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By: Cheater Hater, Vincent Borchardt
May 04 2016 12:00pm
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Welcome back to the Modern Flashback Series! Last time we covered the big picture of Time Spiral, including the mechanics of the set and the main themes, so check that article if you're confused, as while going through the colors I'm going to assume a basic understanding of what Flanking is, how Suspend changes the general picture of the mana curves in limited, or what a Sliver deck could look like, for instance. On to the colors!
 
Castle Raptors Temporal Isolation Griffin Guide
White:
Commons Uncommons
In theory, white should be defined by two things: aggressive Flanking creatures and grindy Rebel synergies. However, both of those strategies are hampered due to the lack of focus in the set. On one hand, the only common white Flanking creatures are Benalish Cavalry and Sidewinder Sliver, with most of the Flanking saved for uncommon. On the other, Amrou Scout being the only common searcher means the Rebel strategy is unreliable, and without the searchers cards like Amrou Seekers and Errant Doomsayers are fine, but not ground-breaking. Instead, a lot of the power comes from the evasive creatures. While Cloudchaser Kestrel and Flickering Spirit aren't awful creatures, the real star is Castle Raptors, which is a 3/3 flier as a base (still decent) while blocking as a 3/5 (notably blocking Errant Ephemeron). Even if you don't have enough fliers, Ivory Giant is a great way to break through a board stall as well.
 
Moving to the non-creature spells, the main power comes from Temporal Isolation. While it looks like a weird Pacifism variant at first, an important trick is that you can attack with the creature, get through unblocked, then bounce/destroy Temporal Isolation to deal the damage. Momentary Blink also deserves a mention, as in addition to countering removal spells, there are a decent number of enters-the-battlefield effects to reuse. Moving up to uncommon, Celestial Crusader is one of the biggest possible blowouts just as a Split Second pump effect, while Griffin Guide is one of the few efficient Auras in this period.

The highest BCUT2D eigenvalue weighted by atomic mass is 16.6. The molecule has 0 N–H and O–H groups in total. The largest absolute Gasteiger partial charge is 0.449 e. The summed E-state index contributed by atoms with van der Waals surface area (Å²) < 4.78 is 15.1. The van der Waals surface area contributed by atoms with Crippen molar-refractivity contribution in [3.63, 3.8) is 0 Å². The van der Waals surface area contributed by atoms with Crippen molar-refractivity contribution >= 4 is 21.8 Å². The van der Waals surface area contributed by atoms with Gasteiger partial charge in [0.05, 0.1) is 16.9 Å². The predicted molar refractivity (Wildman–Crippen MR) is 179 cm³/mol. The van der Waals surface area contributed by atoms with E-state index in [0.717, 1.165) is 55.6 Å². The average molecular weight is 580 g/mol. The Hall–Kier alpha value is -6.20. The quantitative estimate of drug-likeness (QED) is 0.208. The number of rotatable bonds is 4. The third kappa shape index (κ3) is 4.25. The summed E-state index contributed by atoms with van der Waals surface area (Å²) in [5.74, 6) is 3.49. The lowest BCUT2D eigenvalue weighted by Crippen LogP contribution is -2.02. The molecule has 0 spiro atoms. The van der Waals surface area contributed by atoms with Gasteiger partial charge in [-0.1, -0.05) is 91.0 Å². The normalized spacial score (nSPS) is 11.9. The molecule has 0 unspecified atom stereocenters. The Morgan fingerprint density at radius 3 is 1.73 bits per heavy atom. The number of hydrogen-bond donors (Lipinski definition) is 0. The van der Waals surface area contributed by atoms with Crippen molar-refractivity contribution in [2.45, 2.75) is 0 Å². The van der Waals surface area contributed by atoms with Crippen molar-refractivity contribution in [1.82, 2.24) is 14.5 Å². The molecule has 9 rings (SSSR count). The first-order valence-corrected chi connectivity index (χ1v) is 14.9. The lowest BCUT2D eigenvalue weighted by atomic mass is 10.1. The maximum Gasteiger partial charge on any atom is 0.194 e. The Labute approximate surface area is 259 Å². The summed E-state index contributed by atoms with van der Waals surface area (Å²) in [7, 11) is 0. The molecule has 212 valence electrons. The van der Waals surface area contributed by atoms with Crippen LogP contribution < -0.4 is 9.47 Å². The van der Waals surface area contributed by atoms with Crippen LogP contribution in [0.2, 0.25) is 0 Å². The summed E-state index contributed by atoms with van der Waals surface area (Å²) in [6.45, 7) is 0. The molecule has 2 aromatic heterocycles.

Errant Ephemeron Spiketail Drakeling Brine Elemental
Blue:
Commons Uncommons
Blue slants very heavily towards control in this set, as you would expect when you have a common 4/4 flier for 2 in Errant Ephemeron as your reward for surviving a couple turns. However, it isn't just the payoff that wants a control deck, it's the entire color. Your small creatures are all geared towards surviving the late game, such as the 1/5 for 2 Dream Stalker, the reliable looter Looter il-Kor, and the counterspell on an efficient flier Spiketail Drakeling. You even have good instant-speed card draw, such as Think Twice, Fathom Seer, and the crazy tutor Mystical Teachings. The one problem with the control deck is that your one common counterspell is Cancel (which actually made its debut in this set), and counterspells in general aren't the best when Suspend means your opponent is likely to be able to cast multiple impactful spells in a turn. The uncommons don't change the calculus much, as cards like Riftwing Cloudskate, Telekinetic Sliver, and Brine Elemental continue the focus towards the late game.
 
Dark Withering Strangling Soot Corpulent Corpse
Black:
Commons Uncommons
Black is the Madness color in Time Spiral, but even though I prioritized the discard outlets in my mechanic review, there isn't the quantity of payoff cards with Madness you would desire. Dark Withering and Gorgon Recluse are the obvious payoffs, and Call to the Netherworld is fine, but the only other Madness card is the bad Psychotic Episode. One other problem is that black got a lot of the “weird” nostalgic cards like Mana Skimmer, Viscid Lemures, and Cyclopean Giant that might be okay, but certainly aren't that great. In addition, a lot of the cards fit in the old “Suicide Black” archetype of small aggressive creatures with downsides, like Skulking Knight and Sangrophage, and I don't know how good those are in limited, especially as creatures have gotten better over time. Black does have a couple of decent creatures at common though—Corpulent Corpse is a good one-drop, and Pit Keeper is a curve-filler early or a Gravedigger late.